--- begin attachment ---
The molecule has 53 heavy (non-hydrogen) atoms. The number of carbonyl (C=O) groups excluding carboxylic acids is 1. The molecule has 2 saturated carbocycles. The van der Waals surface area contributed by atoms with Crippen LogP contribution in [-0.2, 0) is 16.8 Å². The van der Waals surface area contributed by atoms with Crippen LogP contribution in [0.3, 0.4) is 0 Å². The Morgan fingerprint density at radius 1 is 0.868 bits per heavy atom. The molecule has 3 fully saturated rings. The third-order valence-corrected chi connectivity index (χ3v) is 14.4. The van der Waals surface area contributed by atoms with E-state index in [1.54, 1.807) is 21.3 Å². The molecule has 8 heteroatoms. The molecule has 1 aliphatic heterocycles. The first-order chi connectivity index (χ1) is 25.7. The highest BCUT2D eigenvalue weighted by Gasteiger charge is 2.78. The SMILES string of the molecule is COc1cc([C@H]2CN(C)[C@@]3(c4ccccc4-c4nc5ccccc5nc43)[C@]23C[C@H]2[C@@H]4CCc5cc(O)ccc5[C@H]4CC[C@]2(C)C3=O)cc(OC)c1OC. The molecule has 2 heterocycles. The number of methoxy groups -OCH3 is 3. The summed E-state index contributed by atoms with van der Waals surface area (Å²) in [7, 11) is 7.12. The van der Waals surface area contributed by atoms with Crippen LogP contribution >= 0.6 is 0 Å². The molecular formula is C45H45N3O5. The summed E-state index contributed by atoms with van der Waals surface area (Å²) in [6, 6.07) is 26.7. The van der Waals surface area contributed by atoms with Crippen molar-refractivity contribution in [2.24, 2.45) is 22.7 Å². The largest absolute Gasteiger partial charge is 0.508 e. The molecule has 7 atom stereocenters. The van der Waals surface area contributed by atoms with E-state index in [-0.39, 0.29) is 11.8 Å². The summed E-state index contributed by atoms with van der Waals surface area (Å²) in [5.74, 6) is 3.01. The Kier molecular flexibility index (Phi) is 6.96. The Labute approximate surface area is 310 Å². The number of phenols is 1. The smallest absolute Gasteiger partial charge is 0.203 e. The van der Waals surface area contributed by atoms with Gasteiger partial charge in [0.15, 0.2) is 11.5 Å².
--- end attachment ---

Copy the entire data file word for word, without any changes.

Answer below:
The molecule has 53 heavy (non-hydrogen) atoms. The number of carbonyl (C=O) groups excluding carboxylic acids is 1. The molecule has 2 saturated carbocycles. The van der Waals surface area contributed by atoms with Crippen LogP contribution in [-0.2, 0) is 16.8 Å². The van der Waals surface area contributed by atoms with Crippen LogP contribution in [0.3, 0.4) is 0 Å². The Morgan fingerprint density at radius 1 is 0.868 bits per heavy atom. The molecule has 3 fully saturated rings. The third-order valence-corrected chi connectivity index (χ3v) is 14.4. The van der Waals surface area contributed by atoms with E-state index in [1.54, 1.807) is 21.3 Å². The molecule has 8 heteroatoms. The molecule has 1 aliphatic heterocycles. The first-order chi connectivity index (χ1) is 25.7. The highest BCUT2D eigenvalue weighted by Gasteiger charge is 2.78. The SMILES string of the molecule is COc1cc([C@H]2CN(C)[C@@]3(c4ccccc4-c4nc5ccccc5nc43)[C@]23C[C@H]2[C@@H]4CCc5cc(O)ccc5[C@H]4CC[C@]2(C)C3=O)cc(OC)c1OC. The molecule has 2 heterocycles. The number of methoxy groups -OCH3 is 3. The summed E-state index contributed by atoms with van der Waals surface area (Å²) in [7, 11) is 7.12. The van der Waals surface area contributed by atoms with Crippen LogP contribution >= 0.6 is 0 Å². The molecular formula is C45H45N3O5. The summed E-state index contributed by atoms with van der Waals surface area (Å²) in [6, 6.07) is 26.7. The van der Waals surface area contributed by atoms with Crippen molar-refractivity contribution in [2.24, 2.45) is 22.7 Å². The largest absolute Gasteiger partial charge is 0.508 e. The molecule has 7 atom stereocenters. The van der Waals surface area contributed by atoms with E-state index in [-0.39, 0.29) is 11.8 Å². The summed E-state index contributed by atoms with van der Waals surface area (Å²) in [5.74, 6) is 3.01. The Kier molecular flexibility index (Phi) is 6.96. The Labute approximate surface area is 310 Å². The number of phenols is 1. The smallest absolute Gasteiger partial charge is 0.203 e. The van der Waals surface area contributed by atoms with Gasteiger partial charge in [0.15, 0.2) is 11.5 Å².